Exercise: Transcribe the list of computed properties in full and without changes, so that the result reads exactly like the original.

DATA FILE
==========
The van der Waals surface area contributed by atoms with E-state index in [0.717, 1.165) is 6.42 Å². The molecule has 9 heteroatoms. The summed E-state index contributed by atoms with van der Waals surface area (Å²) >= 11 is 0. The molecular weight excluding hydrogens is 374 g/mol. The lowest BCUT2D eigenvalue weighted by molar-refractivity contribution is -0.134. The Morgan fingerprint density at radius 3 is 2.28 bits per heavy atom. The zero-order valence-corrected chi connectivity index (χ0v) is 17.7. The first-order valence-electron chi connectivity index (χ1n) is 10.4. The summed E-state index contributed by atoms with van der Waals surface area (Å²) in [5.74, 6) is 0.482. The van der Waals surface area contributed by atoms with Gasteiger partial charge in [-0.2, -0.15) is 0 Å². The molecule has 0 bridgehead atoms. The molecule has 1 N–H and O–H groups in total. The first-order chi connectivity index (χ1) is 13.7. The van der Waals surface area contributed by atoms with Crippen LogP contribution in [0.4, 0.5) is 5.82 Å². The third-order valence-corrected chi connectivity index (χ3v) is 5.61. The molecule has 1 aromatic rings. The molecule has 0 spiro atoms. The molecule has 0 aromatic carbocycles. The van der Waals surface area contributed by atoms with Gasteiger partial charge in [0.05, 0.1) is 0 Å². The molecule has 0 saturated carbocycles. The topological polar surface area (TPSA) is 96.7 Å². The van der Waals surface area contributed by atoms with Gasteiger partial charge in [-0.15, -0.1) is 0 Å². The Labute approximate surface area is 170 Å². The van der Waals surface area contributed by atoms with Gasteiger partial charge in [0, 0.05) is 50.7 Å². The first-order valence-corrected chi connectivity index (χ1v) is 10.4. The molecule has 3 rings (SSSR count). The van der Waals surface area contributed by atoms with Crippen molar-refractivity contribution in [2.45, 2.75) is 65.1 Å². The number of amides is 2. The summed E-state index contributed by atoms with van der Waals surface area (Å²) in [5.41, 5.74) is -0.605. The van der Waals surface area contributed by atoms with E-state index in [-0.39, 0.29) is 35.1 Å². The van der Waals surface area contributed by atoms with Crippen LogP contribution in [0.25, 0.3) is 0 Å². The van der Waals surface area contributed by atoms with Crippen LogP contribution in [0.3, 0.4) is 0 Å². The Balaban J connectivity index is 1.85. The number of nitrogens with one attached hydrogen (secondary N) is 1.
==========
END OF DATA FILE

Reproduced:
The van der Waals surface area contributed by atoms with E-state index in [0.717, 1.165) is 6.42 Å². The molecule has 9 heteroatoms. The summed E-state index contributed by atoms with van der Waals surface area (Å²) >= 11 is 0. The molecular weight excluding hydrogens is 374 g/mol. The lowest BCUT2D eigenvalue weighted by molar-refractivity contribution is -0.134. The Morgan fingerprint density at radius 3 is 2.28 bits per heavy atom. The zero-order valence-corrected chi connectivity index (χ0v) is 17.7. The first-order valence-electron chi connectivity index (χ1n) is 10.4. The summed E-state index contributed by atoms with van der Waals surface area (Å²) in [5.74, 6) is 0.482. The van der Waals surface area contributed by atoms with Gasteiger partial charge in [-0.2, -0.15) is 0 Å². The molecule has 0 bridgehead atoms. The molecule has 1 N–H and O–H groups in total. The first-order chi connectivity index (χ1) is 13.7. The van der Waals surface area contributed by atoms with Crippen LogP contribution in [0.4, 0.5) is 5.82 Å². The third-order valence-corrected chi connectivity index (χ3v) is 5.61. The molecule has 1 aromatic rings. The molecule has 0 spiro atoms. The molecule has 0 aromatic carbocycles. The van der Waals surface area contributed by atoms with Gasteiger partial charge in [0.05, 0.1) is 0 Å². The molecule has 0 saturated carbocycles. The topological polar surface area (TPSA) is 96.7 Å². The van der Waals surface area contributed by atoms with Gasteiger partial charge in [-0.15, -0.1) is 0 Å². The Labute approximate surface area is 170 Å². The van der Waals surface area contributed by atoms with Gasteiger partial charge in [0, 0.05) is 50.7 Å². The first-order valence-corrected chi connectivity index (χ1v) is 10.4. The molecule has 3 rings (SSSR count). The van der Waals surface area contributed by atoms with Crippen molar-refractivity contribution in [2.45, 2.75) is 65.1 Å². The number of amides is 2. The summed E-state index contributed by atoms with van der Waals surface area (Å²) in [5.41, 5.74) is -0.605. The van der Waals surface area contributed by atoms with E-state index in [-0.39, 0.29) is 35.1 Å². The van der Waals surface area contributed by atoms with Crippen LogP contribution in [0.25, 0.3) is 0 Å². The van der Waals surface area contributed by atoms with Crippen LogP contribution in [0.3, 0.4) is 0 Å². The Balaban J connectivity index is 1.85. The number of nitrogens with one attached hydrogen (secondary N) is 1.